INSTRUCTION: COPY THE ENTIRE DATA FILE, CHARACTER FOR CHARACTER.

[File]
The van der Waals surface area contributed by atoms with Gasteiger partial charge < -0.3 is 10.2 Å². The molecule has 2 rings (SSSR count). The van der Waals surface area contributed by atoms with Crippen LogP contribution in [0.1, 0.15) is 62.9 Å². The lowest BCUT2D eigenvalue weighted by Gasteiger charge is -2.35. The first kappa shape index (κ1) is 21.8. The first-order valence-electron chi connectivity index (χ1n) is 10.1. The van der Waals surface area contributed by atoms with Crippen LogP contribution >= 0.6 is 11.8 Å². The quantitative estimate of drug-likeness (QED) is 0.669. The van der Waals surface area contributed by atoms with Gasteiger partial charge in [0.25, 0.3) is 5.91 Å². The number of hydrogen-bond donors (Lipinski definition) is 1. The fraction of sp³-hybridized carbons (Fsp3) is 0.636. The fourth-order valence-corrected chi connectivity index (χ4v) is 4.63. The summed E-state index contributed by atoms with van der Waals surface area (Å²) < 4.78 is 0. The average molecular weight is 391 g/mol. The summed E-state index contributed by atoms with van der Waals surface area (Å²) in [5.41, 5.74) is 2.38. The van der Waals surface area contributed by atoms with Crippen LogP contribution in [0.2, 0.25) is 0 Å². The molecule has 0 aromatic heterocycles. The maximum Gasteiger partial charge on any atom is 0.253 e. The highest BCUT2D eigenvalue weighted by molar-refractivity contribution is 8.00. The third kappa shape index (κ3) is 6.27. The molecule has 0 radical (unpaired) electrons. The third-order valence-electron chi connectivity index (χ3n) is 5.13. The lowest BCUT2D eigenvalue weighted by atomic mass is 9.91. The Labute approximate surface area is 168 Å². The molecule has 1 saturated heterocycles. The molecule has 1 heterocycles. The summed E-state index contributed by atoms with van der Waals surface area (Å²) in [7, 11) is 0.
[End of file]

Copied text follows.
The van der Waals surface area contributed by atoms with Gasteiger partial charge < -0.3 is 10.2 Å². The molecule has 2 rings (SSSR count). The van der Waals surface area contributed by atoms with Crippen LogP contribution in [0.1, 0.15) is 62.9 Å². The lowest BCUT2D eigenvalue weighted by Gasteiger charge is -2.35. The first kappa shape index (κ1) is 21.8. The first-order valence-electron chi connectivity index (χ1n) is 10.1. The van der Waals surface area contributed by atoms with Crippen LogP contribution >= 0.6 is 11.8 Å². The quantitative estimate of drug-likeness (QED) is 0.669. The van der Waals surface area contributed by atoms with Gasteiger partial charge in [0.25, 0.3) is 5.91 Å². The number of hydrogen-bond donors (Lipinski definition) is 1. The fraction of sp³-hybridized carbons (Fsp3) is 0.636. The fourth-order valence-corrected chi connectivity index (χ4v) is 4.63. The summed E-state index contributed by atoms with van der Waals surface area (Å²) < 4.78 is 0. The average molecular weight is 391 g/mol. The summed E-state index contributed by atoms with van der Waals surface area (Å²) in [5.41, 5.74) is 2.38. The van der Waals surface area contributed by atoms with Crippen LogP contribution in [0.2, 0.25) is 0 Å². The molecule has 0 aromatic heterocycles. The maximum Gasteiger partial charge on any atom is 0.253 e. The highest BCUT2D eigenvalue weighted by molar-refractivity contribution is 8.00. The third kappa shape index (κ3) is 6.27. The molecule has 0 radical (unpaired) electrons. The third-order valence-electron chi connectivity index (χ3n) is 5.13. The lowest BCUT2D eigenvalue weighted by atomic mass is 9.91. The Labute approximate surface area is 168 Å². The molecule has 1 saturated heterocycles. The molecule has 1 heterocycles. The summed E-state index contributed by atoms with van der Waals surface area (Å²) in [7, 11) is 0.